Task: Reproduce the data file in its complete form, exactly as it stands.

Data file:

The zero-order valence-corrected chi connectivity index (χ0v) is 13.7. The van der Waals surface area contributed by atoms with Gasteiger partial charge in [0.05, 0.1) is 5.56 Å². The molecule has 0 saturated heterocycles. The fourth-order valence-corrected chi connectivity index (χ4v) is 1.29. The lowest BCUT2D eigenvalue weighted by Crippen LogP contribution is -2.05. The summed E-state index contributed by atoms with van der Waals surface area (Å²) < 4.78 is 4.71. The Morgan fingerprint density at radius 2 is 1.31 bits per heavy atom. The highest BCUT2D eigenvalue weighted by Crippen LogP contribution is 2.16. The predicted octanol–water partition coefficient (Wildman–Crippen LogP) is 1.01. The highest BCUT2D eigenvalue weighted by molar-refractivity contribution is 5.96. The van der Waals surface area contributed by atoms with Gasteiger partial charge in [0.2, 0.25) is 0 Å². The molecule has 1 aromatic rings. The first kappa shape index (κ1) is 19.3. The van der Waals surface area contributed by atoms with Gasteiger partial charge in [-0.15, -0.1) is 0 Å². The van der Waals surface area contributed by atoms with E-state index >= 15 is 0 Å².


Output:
The zero-order valence-corrected chi connectivity index (χ0v) is 13.7. The van der Waals surface area contributed by atoms with Gasteiger partial charge in [0.05, 0.1) is 5.56 Å². The molecule has 0 saturated heterocycles. The fourth-order valence-corrected chi connectivity index (χ4v) is 1.29. The lowest BCUT2D eigenvalue weighted by Crippen LogP contribution is -2.05. The summed E-state index contributed by atoms with van der Waals surface area (Å²) < 4.78 is 4.71. The Morgan fingerprint density at radius 2 is 1.31 bits per heavy atom. The highest BCUT2D eigenvalue weighted by Crippen LogP contribution is 2.16. The predicted octanol–water partition coefficient (Wildman–Crippen LogP) is 1.01. The highest BCUT2D eigenvalue weighted by molar-refractivity contribution is 5.96. The van der Waals surface area contributed by atoms with Gasteiger partial charge in [0.2, 0.25) is 0 Å². The molecule has 1 aromatic rings. The first kappa shape index (κ1) is 19.3. The van der Waals surface area contributed by atoms with Gasteiger partial charge in [-0.15, -0.1) is 0 Å². The van der Waals surface area contributed by atoms with E-state index >= 15 is 0 Å².